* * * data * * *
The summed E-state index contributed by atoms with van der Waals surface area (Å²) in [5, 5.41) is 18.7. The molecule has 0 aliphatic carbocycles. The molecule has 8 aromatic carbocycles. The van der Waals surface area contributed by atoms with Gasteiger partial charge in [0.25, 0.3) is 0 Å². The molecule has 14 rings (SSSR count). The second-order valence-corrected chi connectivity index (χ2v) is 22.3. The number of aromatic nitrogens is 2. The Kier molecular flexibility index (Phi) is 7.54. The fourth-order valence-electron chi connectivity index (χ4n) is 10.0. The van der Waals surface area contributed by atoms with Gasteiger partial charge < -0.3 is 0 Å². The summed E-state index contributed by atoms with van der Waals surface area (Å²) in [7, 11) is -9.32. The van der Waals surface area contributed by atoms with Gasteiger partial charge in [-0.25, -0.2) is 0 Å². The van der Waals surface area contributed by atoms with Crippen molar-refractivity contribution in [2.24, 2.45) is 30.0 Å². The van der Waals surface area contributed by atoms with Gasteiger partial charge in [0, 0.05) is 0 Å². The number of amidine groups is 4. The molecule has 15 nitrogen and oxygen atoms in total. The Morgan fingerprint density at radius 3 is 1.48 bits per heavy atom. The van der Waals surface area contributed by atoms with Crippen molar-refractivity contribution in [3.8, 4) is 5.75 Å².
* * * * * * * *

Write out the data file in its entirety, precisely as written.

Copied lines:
The summed E-state index contributed by atoms with van der Waals surface area (Å²) in [5, 5.41) is 18.7. The molecule has 0 aliphatic carbocycles. The molecule has 8 aromatic carbocycles. The van der Waals surface area contributed by atoms with Gasteiger partial charge in [0.25, 0.3) is 0 Å². The molecule has 14 rings (SSSR count). The second-order valence-corrected chi connectivity index (χ2v) is 22.3. The number of aromatic nitrogens is 2. The Kier molecular flexibility index (Phi) is 7.54. The fourth-order valence-electron chi connectivity index (χ4n) is 10.0. The van der Waals surface area contributed by atoms with Gasteiger partial charge < -0.3 is 0 Å². The summed E-state index contributed by atoms with van der Waals surface area (Å²) in [7, 11) is -9.32. The van der Waals surface area contributed by atoms with Gasteiger partial charge in [-0.25, -0.2) is 0 Å². The van der Waals surface area contributed by atoms with Crippen molar-refractivity contribution in [2.24, 2.45) is 30.0 Å². The van der Waals surface area contributed by atoms with Gasteiger partial charge in [0, 0.05) is 0 Å². The number of amidine groups is 4. The molecule has 15 nitrogen and oxygen atoms in total. The Morgan fingerprint density at radius 3 is 1.48 bits per heavy atom. The van der Waals surface area contributed by atoms with Crippen molar-refractivity contribution in [3.8, 4) is 5.75 Å².